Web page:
Three kids and 16 years in, top defence lawyer Apple Newton-Smith doesn’t pretend she’s a superwoman, she just knows how to prioritize.
Name: Apple Newton-Smith
Occupation: Criminal defence lawyer
Training: BA in English and literature and philosophy from McGill University, law degree from Queen’s University
Q: How did you get your start?
A: At McGill I volunteered to tutor at a detention centre for teenaged girls and became interested in their plight in the criminal justice system. When I graduated, I had a degree in philosophy and I thought I’d love to be an academic, but there were no jobs in academia in the ’90s. So I went to law school, because that’s where my interests in social justice and criminal law intersected.
Q: What do you love about your job?
A: It’s intellectually engaging, but with real-life problems. And sometimes I help people. I mean, I’m always trying to help people, but sometimes I really do.
Q: What’s the best advice you were ever given?
A: I was invited to a dinner when my middle son was only a few weeks old and had to ask if I could bring him. The hostess, Superior Court Justice Harriet Sachs, was fawning all over him and told me, “At this stage, get all the help you can. You may feel like you’re spending more than you’re making, but you need it or you won’t get ahead.” That was great career advice. Contract out!
Q: And the worst?
A: I was offered an articling job that didn’t pay much. A very well-meaning, very successful person in finance said to me, “Oh, you must never take a job that doesn’t compensate you to your worth.” Nevertheless, I took it. If you’re willing to sacrifice financially when you’re young, and you don’t necessarily need the money, you should take the path that’s most interesting and find a way to get it to make you money later.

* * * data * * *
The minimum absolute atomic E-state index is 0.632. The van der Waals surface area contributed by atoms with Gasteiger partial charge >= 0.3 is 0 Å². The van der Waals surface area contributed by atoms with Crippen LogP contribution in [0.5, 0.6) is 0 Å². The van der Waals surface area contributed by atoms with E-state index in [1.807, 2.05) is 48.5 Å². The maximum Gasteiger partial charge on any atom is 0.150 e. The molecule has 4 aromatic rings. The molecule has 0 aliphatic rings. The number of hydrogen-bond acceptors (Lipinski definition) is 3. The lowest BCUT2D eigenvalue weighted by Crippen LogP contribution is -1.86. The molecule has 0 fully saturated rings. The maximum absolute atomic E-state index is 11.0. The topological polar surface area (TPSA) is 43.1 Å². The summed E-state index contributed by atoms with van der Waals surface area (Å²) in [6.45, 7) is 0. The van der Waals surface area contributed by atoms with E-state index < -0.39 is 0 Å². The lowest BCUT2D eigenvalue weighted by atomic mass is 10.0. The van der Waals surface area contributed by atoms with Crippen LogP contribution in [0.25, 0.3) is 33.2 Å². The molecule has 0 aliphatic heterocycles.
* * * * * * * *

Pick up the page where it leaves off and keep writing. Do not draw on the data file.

Q: Who—or what—inspires you?
A: Trailblazers like Marlys Edwardh, an excellent defence lawyer in Toronto. She’s best known for representing Maher Arar, the Syrian-Canadian engineer who was arrested in 2002 while on a layover in New York and deported to Syria, where he was held and tortured for 10 months. She was one of the first women to do this job; when she started, there were no female change rooms in most of the courthouses, and people told her to go back to the kitchen.
Q: How do you define success?
A: Having work that challenges you and changes lives while maintaining family, friendships and sanity. That’s success to me, because they don’t always go together.
Q: How do you manage the juggle?
A: I work for myself and set my own schedule. And I have a really great nanny. Honestly, I don’t try to do it all.
Q: Where do you see yourself in 10 years?
A: Right here. It’s important to me to be a role model for young female lawyers. Many women in criminal law don’t stay in private practice because it’s very difficult to balance. It’s hard to think of how you could afford to have children and take any time off, and it’s a business where clients can be quite chauvinistic. But we need more women in private practice, not just because it’s good for us but because we’re excellent lawyers.